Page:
Gwen Moore predicts Walker's gun deregulations will result in more crime. That may already be true.U.S. Rep. Gwen Moore (D-Milwaukee) recently penned a widely-read op-ed about guns, Scott Walker, and the inevitable rise of violent crime because of the governor’s attitudes on deregulation of weapons.
Her words are eloquent and prophetic; anyone with the time to do so ought to read the piece, which foretells the problems that will come about because of the rapid changes to gun laws in our state.
“Unfortunately for our constituents, Gov. Walker has made it abundantly clear that the concerns of Wisconsin residents will always take a backseat to those of the extreme pro-gun groups that have spent millions of dollars supporting him,” Moore wrote.
Her prediction that crime will rise as gun laws are deregulated is entirely plausible. In fact, it might have already happened.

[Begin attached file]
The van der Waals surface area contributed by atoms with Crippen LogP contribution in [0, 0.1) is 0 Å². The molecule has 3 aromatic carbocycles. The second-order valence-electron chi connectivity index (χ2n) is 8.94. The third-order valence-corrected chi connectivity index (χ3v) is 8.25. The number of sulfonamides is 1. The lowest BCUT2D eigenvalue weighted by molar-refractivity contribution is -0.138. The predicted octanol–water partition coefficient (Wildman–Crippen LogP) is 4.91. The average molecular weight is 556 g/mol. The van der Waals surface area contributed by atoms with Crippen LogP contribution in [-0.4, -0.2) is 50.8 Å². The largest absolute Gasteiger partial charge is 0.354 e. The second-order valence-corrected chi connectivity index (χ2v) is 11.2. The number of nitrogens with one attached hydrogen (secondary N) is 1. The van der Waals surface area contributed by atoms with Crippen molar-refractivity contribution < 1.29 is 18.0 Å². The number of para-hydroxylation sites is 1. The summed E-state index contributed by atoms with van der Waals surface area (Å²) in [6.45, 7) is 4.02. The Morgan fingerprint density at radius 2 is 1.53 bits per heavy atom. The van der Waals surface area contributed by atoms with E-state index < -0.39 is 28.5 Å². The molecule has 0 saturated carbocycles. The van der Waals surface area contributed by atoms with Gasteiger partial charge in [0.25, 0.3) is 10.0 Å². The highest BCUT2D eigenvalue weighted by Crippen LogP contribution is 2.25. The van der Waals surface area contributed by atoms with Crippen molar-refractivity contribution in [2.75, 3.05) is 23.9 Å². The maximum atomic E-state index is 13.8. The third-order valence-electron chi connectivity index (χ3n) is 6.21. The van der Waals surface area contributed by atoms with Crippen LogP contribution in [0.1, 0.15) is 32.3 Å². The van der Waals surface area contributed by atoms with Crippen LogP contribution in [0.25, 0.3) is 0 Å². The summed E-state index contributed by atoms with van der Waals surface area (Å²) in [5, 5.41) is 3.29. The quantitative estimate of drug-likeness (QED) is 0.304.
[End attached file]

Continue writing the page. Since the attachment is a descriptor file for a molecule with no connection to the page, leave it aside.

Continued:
Following Gov. Scott Walker’s signing of the concealed carry law in the state of Wisconsin at the end of 2011, he made a very strongly-worded assessment for the state:
”By signing concealed carry into law today we are making Wisconsin safer for all responsible, law abiding citizens,” he said in a statement.But what Walker thought would happen and what actually happened are far from each other. The state didn’t get safer overall -- violent crime, in fact, increased in the state, by a rate of 14 percent from 2011 to 2013.
In 2011, the last year before concealed carry was implemented in the state, Wisconsin had a violent crime rate of 236 incidents per 100,000 citizens. In 2012 that went up to 280 incidents per 100,000. In 2013 it improved a little, but was still way above the 2011 number, coming in at 271 incidents per 100,000.
Contrast that to the years immediately before concealed carry and you’ll see a significant change:
What we see is that violent crime was actually going down before concealed carry was put into place. After it was implemented violent crime went up.
This is the exact opposite of what Walker had promised -- rather than making Wisconsin safer, the state went in the opposite direction.
Concealed carry may not have made the state more violent; but it certainly didn’t play a role in making it safer, as Walker had asserted it would. Otherwise, we’d have seen a positive change in the violent crime rate.
We didn’t see that at all -- we saw more crime.
It seems the new data on gun proximity is true: more guns is resulting in more crime, especially in Wisconsin.